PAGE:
So if you’re ready to pull a Katniss Everdeen…please send an e-mail to RealmMakers2016@gmail.com (subject title: “I volunteer as…volunteer!”) and let us know which of the above slots you’d be willing to cover. This goes for already-registered and not-yet-registered alike. (Though, if you’re not yet registered, um…GO REGISTER ALREADY! Crazy people.😉 )

 

Cheers, my fellow spekkies. I’ll save some unstuffed nametags for you.😉

-Nadine

 

Get To Know the Publishers and Agents of Realm Makers 2016

Welcome Spekkies!

Have you been wondering what publishers and agencies are going to be represented at Realm Makers? Are you puzzling over what to say at an appointment? Well we can help! Today we’re beginning a Get To Know series featuring the publishers and agents who will be with us this year at Realm Makers.

So without further ado, let’s begin.  Continue reading

Into the Mind of Katie Morford

Today we welcome to the blog the lovely Katie Morford of Crosshair Press to share a little about herself.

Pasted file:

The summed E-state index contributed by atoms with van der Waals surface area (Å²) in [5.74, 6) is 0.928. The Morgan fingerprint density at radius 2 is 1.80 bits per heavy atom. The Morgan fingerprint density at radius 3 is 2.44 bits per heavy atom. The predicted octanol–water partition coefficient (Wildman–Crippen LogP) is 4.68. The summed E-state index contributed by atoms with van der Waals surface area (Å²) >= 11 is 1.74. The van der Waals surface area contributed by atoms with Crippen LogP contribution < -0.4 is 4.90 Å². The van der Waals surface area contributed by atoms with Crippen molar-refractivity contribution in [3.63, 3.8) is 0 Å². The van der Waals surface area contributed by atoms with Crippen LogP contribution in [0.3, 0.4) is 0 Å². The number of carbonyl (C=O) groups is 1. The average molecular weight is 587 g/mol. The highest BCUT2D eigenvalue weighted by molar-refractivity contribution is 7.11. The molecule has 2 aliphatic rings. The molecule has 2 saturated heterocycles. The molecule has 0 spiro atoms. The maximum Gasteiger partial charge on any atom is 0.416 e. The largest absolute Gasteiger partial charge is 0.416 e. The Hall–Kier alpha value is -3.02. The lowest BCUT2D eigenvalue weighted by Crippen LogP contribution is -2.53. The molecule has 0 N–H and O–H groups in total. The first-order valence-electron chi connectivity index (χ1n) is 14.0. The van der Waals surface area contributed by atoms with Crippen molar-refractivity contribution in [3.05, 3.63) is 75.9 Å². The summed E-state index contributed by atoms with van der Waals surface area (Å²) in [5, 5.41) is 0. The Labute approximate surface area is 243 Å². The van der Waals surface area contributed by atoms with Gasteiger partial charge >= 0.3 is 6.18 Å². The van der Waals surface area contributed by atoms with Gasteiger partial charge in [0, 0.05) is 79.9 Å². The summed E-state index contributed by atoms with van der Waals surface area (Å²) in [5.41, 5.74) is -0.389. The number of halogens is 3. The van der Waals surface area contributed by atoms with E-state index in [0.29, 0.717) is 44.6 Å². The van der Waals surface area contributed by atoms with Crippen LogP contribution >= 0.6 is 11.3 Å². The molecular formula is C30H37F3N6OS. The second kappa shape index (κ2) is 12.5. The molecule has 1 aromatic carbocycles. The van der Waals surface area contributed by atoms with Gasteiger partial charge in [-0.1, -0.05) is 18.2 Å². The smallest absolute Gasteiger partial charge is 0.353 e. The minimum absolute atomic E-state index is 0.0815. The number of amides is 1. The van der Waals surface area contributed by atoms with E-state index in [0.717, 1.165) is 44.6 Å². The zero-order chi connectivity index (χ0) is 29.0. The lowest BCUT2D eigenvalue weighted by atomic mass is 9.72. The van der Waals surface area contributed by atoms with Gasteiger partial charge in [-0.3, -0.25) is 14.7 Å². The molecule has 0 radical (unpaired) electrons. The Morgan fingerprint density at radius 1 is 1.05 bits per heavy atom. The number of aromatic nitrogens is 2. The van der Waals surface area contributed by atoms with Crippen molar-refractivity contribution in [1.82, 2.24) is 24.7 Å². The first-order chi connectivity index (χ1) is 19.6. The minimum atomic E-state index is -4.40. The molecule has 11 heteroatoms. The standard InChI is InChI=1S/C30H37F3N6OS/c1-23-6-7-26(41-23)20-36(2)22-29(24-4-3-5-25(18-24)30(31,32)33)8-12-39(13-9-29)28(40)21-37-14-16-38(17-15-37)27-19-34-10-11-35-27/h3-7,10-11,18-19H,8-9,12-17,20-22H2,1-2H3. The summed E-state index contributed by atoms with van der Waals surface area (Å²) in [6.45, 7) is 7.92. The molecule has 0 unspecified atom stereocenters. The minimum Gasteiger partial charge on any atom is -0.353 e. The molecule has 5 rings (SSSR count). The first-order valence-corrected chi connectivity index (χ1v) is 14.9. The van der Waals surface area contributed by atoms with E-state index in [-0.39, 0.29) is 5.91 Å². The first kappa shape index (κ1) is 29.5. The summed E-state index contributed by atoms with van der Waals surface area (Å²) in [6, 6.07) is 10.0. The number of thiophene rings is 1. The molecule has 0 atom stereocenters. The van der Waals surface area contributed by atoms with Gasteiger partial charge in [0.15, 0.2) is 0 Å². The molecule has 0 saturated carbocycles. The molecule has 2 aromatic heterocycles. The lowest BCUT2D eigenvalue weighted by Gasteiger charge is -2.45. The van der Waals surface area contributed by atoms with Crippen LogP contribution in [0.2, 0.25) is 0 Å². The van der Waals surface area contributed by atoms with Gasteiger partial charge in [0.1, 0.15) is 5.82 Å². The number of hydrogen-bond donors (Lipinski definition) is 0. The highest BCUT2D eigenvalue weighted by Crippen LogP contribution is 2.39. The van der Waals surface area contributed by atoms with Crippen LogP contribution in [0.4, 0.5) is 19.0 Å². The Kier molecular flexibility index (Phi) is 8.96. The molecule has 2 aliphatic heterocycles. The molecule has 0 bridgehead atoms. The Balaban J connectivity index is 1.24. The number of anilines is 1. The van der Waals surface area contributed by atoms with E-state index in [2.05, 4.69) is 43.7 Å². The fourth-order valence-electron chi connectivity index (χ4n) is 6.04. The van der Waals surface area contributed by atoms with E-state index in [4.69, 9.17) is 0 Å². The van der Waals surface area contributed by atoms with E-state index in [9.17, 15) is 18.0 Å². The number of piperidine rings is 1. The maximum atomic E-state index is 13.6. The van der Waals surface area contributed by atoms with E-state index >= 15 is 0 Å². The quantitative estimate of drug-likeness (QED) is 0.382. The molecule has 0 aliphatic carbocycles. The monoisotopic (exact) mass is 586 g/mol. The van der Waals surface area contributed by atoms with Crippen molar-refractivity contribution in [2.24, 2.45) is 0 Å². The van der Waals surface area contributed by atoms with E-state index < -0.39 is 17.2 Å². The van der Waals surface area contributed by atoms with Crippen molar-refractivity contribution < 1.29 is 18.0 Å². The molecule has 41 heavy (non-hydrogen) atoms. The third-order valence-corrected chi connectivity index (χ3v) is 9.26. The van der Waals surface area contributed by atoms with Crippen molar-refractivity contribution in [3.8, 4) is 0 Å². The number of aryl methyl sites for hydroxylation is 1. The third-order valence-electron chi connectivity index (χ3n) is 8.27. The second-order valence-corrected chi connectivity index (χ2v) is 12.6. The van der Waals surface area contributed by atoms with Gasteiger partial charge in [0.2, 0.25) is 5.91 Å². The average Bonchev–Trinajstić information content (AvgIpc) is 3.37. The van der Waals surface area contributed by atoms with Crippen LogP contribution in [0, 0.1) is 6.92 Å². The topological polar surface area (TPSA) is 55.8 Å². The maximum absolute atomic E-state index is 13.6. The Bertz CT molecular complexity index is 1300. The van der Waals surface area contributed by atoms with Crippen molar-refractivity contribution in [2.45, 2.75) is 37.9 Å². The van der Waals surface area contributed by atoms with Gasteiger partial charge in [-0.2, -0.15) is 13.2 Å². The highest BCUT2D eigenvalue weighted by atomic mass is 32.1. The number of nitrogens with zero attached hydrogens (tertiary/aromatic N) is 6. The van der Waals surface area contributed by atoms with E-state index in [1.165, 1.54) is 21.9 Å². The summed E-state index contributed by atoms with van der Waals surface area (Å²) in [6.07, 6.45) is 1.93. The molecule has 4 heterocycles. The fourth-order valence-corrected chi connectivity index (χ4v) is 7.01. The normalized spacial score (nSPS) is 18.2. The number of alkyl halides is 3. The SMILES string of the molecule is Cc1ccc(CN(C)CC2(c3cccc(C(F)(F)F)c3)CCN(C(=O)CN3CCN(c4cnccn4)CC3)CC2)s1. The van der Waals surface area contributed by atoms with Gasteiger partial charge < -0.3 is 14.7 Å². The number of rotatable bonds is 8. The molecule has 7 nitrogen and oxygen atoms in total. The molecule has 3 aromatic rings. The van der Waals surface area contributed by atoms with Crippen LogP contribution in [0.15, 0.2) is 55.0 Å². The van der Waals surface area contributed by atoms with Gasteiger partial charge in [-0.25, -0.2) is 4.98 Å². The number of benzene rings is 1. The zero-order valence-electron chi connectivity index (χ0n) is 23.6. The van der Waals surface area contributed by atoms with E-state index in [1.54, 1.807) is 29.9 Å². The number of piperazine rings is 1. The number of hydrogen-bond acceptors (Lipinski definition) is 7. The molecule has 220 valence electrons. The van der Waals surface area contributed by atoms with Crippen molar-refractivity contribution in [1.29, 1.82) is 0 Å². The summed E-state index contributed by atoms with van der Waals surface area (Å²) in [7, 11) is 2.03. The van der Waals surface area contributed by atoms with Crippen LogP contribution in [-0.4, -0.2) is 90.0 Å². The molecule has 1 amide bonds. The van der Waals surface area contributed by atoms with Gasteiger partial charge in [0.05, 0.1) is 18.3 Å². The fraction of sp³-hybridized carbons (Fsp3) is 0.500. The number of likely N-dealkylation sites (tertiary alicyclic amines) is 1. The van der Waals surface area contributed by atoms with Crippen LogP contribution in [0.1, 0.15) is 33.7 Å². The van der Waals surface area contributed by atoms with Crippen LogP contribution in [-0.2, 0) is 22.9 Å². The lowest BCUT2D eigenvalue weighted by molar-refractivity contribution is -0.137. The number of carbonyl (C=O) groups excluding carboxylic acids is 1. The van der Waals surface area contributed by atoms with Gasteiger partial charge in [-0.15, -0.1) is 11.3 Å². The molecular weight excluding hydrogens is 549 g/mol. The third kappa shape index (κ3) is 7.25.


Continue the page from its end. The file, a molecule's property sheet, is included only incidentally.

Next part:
Welcome Katie!

What are you most looking forward to about the conference?

I’m most looking forward to connecting with other amazing creatives! I’ve kept up with friends on the Realm Makers alumni page, so it’ll be great to see them again as well as meet new friends. Continue reading

Why Come to Realm Makers?

By Jason Joyner
What factors are important to you when considering going to a writing conference? Cost, location, the conference focus, the classes offered?
What makes Realm Makers stand out as a choice for writers?11145557_1636268479963060_1851248644850977648_n

If you wanted to ask former attendees what they liked about RM, then you’re in luck. I’ve asked several “alumni” of prior RM conferences for their opinions.

Cathrine Bonham

Important factors for me: Low Cost, Classes taught by writers I read and admire, friends with fellow attendees, and geographically doable (I can drive there in less than a day).

Victoria Grace Tucker

Low cost. Full of nerds. Costume dinner. Very informative. Networking. Costume dinner.

CW Briar shared:

When I went to Realm Makers, I hoped for great teaching, writing inspiration, and opportunities to talk with professionals in the industry. I got that in spades. What I didn’t expect was how much Realm Makers would foster bonding between Christ-following genre fans.